A cheerleading photo shows an 8-year-old Kloe Odermatt flying high through the air in a basket toss, a look of fierce determination on her face.

That was pure Kloe, her family, friends and coaches said. She was a committed athlete who started tumbling when she was 3 years old, an outdoorsy adventure-lover who would hop on an ATV or a Jet Ski, a sweet-talker with an infectious smile.

“She had a way of somehow having me say yes to just about everything,” said her mother, Julie Odermatt.

Just weeks ago, Kloe used her powers of persuasion to convince her mom to let her get a tattoo, right next to her heart, dedicated to her dad. Kirk Odermatt passed away in 2011.

The Odermatt family is now grieving again: 16-year-old Kloe was one of four Gretna teens killed in a Sarpy County car crash Monday night. A fifth girl, Roan Brandon, 15, is being treated for burns and a broken clavicle at St. Elizabeth Regional Medical Center in Lincoln.

The girls, who just finished their sophomore year at Gretna High School, were best friends — “inseparable.”

“I’m really mad because I wanted her to stay here longer with me,” Julie Odermatt said. “It does give me comfort that she’s with her dad.”

odermattsiblings

From left to right: Kloe, Hallie and Josie Odermatt

Kloe was devoted to her family, especially her two sisters, 11-year-old Hallie and 18-year-old Josie. The girls clung together after losing their father.

“They just truly have a special bond that not all siblings have,” Julie Odermatt said. “When you’ve lost someone so close to you, you take every day and you hug each other and make sure they know how much you love them.”

Kloe cheered at Gretna High and at Elite Cheer, a gym near Oak View Mall where her mom, a cheerleader at the University of Nebraska-Lincoln, had learned to fly and twist through the air. Siblings Hallie and Josie cheer there, too.

“Whenever she walked into a room, it lit up, whether it was her smile or funny antics,” said Elite Cheer coach and co-owner Lance Stoltenberg. Her coaches and mom said Kloe loved to be the center of attention and could crack up a room with a silly dance or funny face.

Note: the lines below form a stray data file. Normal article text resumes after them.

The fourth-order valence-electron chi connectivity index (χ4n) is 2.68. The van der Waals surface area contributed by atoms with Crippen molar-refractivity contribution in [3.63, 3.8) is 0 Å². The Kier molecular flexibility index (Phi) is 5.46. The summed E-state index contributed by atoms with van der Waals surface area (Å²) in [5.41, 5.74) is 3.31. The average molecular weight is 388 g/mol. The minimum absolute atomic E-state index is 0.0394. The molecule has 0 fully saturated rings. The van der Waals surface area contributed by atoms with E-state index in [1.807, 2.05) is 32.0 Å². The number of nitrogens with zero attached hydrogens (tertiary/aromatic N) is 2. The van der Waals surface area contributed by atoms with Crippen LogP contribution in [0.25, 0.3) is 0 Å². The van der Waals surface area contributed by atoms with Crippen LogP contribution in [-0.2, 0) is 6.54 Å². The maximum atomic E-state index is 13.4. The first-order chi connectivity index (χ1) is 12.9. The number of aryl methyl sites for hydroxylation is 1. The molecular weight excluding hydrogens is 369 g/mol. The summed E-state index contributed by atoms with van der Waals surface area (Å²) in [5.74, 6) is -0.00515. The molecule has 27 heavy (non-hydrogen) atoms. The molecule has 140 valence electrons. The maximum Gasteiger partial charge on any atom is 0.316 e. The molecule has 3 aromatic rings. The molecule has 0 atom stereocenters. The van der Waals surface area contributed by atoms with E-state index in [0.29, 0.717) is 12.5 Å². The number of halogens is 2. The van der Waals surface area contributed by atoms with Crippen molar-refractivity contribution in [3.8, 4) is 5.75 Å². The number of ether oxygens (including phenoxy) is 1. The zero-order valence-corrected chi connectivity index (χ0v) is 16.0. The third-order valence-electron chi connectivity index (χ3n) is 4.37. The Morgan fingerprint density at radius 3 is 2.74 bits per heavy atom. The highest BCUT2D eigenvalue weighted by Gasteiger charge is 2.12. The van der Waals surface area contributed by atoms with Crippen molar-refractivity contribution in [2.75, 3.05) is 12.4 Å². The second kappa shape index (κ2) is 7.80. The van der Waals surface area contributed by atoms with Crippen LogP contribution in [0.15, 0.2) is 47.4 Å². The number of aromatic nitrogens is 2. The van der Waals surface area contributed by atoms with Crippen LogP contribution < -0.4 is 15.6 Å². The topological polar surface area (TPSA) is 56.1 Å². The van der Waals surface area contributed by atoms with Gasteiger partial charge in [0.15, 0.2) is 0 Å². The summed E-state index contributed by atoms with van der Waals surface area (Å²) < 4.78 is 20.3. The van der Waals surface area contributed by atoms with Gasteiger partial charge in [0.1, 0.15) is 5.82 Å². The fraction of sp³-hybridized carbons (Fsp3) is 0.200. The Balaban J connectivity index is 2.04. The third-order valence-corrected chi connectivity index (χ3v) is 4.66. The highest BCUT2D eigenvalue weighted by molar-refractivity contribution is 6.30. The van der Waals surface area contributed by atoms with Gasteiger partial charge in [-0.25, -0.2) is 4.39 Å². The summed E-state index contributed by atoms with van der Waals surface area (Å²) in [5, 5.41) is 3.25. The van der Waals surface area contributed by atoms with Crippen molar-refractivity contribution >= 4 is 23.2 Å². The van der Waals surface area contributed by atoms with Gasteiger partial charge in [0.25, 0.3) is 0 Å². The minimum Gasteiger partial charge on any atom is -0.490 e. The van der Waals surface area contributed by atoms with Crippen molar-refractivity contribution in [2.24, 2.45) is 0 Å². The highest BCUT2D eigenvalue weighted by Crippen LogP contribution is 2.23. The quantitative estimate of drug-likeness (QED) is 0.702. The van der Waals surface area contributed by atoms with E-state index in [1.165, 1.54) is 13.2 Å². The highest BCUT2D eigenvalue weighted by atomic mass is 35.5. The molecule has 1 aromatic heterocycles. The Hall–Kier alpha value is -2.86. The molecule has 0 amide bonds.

But on the mats, Kloe was a dedicated athlete, even after injuries, including concussions, sidelined her for a bit last year. The Elite tumblers and cheerleaders might practice six to eight hours per week, with several trips a year to out-of-state competitions.

Elite Cheer coach and co-owner Kevin Hooker shared messages Kloe sent him after a practice, pleading for a chance to be on an elite team.

“This summer is really when I am going to be working hard to get everything back,” she wrote. “I just really believe I can prove to you guys my spot on a Level 4 team.”

Julie Odermatt said Kloe dabbled in other activities, including soccer for a few years. But there would be Kloe, turning cartwheels on the sidelines.

“This girl flips everywhere,” her soccer coach told her mom.

Kloe considered different career paths: maybe she’d be a lawyer, maybe a concussion specialist. Lately she was leaning toward psychology or psychiatry — the girl who had lost her father as a third-grader wanted to help others work through their difficult feelings.

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Odermatt said she is comforted by signs of her daughter: rainbows that keep popping up outside a church and the cheer gym. As she and a friend reminisced over photos Friday morning, “Somewhere Over the Rainbow” started playing over a Pandora station.

“My hair started to stand up, like goosebumps,” Odermatt said. “That was no coincidence.”

A visitation is planned Monday, from 12:30 to 2 p.m., followed by a funeral at 2 p.m., at Citylight Church West, 3401 Oak View Drive in Omaha. An interment will follow at Cedar Dale Cemetery in Papillion, where Kloe will be buried next to her father.

Reporter - Education

Erin is an enterprise reporter for the World-Herald. Previously, Erin covered education. Follow her on Twitter @eduff88. Phone: 402-444-1210.

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